Electron and Ion-beam Characterization of Nitride Semiconductor Devices.

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Title: Electron and Ion-beam Characterization of Nitride Semiconductor Devices.
Author: Parish, Chad Michael
Advisors: Phillip Russell, Committee Chair
Dieter Griffis, Committee Member
Gerd Duscher, Committee Member
Michael Escuti, Committee Member
Abstract: Gallium nitride (GaN) and its alloys are used to manufacture green-to-ultraviolet range light emitting diodes (LEDs) for the solid-state lighting industry. However, heteroepitaxial growth on substrates such as 6H-SiC or -Al2O3 results in LEDs with large densities of crystal defects; the optical and electronic properties of these defects, and their influences on LED device performance, are not yet well understood. Controlling and optimizing processing in modern optoelectronic materials, such as GaN, requires a high-resolution characterization technique to probe the localized bandstructure of the materials and their defects in order to relate properties to processing. The beam-injection modes of scanning electron microscopy (SEM) fulfill this need. When an SEM is used to examine a semiconductor, the electron beam injects electron-hole pairs (EHPs) into the semiconductor's band structure. Cathodoluminescence (CL) and electron-beam-induced current (EBIC) are SEM techniques that take advantage of this localized beam-injection of EHPs, and are used to directly probe the optoelectronic behavior of semiconductor materials, devices, and defects. This work examines the optoelectronic properties of defects in GaN-based LED devices. First, computer modeling of the polarization fields in quantum wells was performed, and quantitative predictions of cathodoluminescence peak shifts during electron injection, under varying conditions of electrical bias, were made. Experimental conditions and mathematical treatments for accurate EBIC quantification of the minority carrier diffusion length in GaN light-emitting diodes (LEDs) were developed and refined, as were combined CL and EBIC techniques for the study defect populations in GaN LEDs. Additionally, the effects of focused-ion-beam milling as a cross-sectional sample preparation technique for GaN were studied by CL and EBIC. Limitations and possible extensions to these techniques are also be discussed. By using SEM-EBIC/CL to pinpoint defects in LED devices, site-specific FIB microsampling has been used to prepare samples of defected areas for transmission electron microscopy (TEM). Analyses of these samples have shown how the identity of crystal defects within the devices directly relates to the optoelectronic behavior observed in EBIC and CL.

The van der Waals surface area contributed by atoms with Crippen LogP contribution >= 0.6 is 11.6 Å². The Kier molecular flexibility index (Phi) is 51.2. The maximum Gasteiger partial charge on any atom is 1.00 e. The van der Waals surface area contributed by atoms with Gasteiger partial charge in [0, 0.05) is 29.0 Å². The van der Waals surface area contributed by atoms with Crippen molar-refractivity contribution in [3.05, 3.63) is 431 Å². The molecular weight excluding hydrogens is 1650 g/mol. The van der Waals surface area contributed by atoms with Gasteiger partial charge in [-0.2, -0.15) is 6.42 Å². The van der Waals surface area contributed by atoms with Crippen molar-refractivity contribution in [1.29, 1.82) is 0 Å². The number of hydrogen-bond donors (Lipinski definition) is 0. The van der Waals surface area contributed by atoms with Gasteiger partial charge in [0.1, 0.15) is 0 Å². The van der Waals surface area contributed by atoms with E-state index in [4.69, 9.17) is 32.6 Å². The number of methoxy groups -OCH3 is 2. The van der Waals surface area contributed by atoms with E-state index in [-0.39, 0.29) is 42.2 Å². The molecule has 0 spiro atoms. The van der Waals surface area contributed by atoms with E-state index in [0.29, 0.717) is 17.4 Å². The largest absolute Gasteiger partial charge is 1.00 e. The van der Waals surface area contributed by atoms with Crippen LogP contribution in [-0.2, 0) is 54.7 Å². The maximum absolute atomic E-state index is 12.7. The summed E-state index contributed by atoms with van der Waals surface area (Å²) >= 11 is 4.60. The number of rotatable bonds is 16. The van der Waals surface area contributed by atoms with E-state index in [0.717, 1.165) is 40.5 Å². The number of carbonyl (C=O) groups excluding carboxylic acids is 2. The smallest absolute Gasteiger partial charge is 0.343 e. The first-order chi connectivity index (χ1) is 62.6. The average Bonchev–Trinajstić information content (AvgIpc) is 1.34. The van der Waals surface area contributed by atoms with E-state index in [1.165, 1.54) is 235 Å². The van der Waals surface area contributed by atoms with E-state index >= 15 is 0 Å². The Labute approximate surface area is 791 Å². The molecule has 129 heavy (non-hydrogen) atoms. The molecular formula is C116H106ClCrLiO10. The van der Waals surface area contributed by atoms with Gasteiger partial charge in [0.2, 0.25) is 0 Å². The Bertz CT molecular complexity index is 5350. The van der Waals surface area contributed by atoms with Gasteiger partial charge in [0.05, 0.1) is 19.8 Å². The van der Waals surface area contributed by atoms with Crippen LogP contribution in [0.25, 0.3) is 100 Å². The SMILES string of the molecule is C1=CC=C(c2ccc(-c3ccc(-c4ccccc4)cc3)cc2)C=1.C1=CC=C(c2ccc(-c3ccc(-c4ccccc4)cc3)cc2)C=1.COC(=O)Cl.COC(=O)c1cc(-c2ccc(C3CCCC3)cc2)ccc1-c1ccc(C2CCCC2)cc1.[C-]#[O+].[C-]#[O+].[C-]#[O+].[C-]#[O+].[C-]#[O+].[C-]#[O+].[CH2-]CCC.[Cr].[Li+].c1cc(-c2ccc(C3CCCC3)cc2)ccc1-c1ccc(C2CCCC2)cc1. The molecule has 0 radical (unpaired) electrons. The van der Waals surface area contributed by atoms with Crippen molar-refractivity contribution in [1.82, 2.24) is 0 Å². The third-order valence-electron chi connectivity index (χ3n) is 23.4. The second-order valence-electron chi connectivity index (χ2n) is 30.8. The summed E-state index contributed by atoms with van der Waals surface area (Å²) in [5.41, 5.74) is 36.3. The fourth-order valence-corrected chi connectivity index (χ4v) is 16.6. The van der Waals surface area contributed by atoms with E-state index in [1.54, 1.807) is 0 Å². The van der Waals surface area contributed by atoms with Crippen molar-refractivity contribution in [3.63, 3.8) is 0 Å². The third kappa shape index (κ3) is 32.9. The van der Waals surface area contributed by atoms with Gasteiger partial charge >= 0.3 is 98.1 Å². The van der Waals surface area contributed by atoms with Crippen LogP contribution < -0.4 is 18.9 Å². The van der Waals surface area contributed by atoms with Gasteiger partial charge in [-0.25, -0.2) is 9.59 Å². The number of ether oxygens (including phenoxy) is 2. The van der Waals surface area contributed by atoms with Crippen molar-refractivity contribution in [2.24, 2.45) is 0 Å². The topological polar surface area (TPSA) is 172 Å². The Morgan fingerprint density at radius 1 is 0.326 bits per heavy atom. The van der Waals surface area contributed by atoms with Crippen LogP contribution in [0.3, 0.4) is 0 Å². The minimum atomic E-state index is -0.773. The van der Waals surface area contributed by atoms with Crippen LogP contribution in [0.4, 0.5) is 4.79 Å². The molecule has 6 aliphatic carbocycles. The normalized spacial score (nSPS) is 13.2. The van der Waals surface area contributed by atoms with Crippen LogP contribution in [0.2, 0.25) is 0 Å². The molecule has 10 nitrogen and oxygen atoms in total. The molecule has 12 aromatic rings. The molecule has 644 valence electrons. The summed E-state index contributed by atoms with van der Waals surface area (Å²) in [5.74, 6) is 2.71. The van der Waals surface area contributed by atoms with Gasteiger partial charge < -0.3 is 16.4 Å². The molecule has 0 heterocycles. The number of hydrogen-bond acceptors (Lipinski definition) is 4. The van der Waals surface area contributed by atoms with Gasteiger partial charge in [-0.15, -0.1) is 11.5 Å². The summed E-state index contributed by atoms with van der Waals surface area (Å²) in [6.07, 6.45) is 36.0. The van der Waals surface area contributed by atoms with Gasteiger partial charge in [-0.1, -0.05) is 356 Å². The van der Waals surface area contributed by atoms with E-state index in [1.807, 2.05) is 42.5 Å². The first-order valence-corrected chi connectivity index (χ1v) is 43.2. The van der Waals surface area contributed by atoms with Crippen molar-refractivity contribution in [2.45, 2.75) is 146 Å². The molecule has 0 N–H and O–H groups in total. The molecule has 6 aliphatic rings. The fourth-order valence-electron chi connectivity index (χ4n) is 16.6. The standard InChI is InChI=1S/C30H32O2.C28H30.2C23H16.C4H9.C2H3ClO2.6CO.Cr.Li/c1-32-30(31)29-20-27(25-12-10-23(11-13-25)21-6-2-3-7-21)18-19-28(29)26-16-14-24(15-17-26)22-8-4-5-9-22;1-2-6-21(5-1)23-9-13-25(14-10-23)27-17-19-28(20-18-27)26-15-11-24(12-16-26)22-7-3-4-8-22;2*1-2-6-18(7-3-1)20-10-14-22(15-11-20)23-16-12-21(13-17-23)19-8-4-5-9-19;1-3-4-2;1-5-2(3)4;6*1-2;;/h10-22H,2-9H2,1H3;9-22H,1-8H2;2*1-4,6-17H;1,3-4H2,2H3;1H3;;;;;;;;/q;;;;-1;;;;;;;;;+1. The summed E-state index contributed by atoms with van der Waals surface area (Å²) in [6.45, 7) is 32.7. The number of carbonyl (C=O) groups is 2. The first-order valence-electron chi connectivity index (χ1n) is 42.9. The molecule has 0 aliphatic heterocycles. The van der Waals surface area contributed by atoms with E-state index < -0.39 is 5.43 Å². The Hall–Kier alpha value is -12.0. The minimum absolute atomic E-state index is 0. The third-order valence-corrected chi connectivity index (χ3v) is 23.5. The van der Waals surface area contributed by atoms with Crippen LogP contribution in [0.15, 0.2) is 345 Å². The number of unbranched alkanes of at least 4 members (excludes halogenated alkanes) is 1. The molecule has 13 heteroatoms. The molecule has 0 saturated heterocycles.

Date: 2006-12-06
Degree: PhD
Discipline: Materials Science and Engineering
URI: http://www.lib.ncsu.edu/resolver/1840.16/3722

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